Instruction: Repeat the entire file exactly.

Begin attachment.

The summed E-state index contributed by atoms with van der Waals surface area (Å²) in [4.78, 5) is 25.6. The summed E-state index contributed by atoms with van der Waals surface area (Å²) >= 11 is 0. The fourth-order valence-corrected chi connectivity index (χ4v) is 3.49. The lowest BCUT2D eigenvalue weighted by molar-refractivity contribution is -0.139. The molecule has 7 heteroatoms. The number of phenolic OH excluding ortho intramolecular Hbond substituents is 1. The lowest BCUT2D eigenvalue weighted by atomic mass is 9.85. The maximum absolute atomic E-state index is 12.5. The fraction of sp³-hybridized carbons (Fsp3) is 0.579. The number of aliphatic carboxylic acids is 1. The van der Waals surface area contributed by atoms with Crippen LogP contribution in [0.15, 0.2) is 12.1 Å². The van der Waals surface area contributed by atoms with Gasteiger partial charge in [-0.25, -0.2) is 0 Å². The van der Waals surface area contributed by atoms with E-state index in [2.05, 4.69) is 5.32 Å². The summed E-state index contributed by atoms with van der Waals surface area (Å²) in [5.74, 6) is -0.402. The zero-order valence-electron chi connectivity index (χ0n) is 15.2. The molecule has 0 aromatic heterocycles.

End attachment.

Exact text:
The summed E-state index contributed by atoms with van der Waals surface area (Å²) in [4.78, 5) is 25.6. The summed E-state index contributed by atoms with van der Waals surface area (Å²) >= 11 is 0. The fourth-order valence-corrected chi connectivity index (χ4v) is 3.49. The lowest BCUT2D eigenvalue weighted by molar-refractivity contribution is -0.139. The molecule has 7 heteroatoms. The number of phenolic OH excluding ortho intramolecular Hbond substituents is 1. The lowest BCUT2D eigenvalue weighted by atomic mass is 9.85. The maximum absolute atomic E-state index is 12.5. The fraction of sp³-hybridized carbons (Fsp3) is 0.579. The number of aliphatic carboxylic acids is 1. The van der Waals surface area contributed by atoms with Crippen LogP contribution in [0.15, 0.2) is 12.1 Å². The van der Waals surface area contributed by atoms with Gasteiger partial charge in [-0.25, -0.2) is 0 Å². The van der Waals surface area contributed by atoms with E-state index in [2.05, 4.69) is 5.32 Å². The summed E-state index contributed by atoms with van der Waals surface area (Å²) in [5.74, 6) is -0.402. The zero-order valence-electron chi connectivity index (χ0n) is 15.2. The molecule has 0 aromatic heterocycles.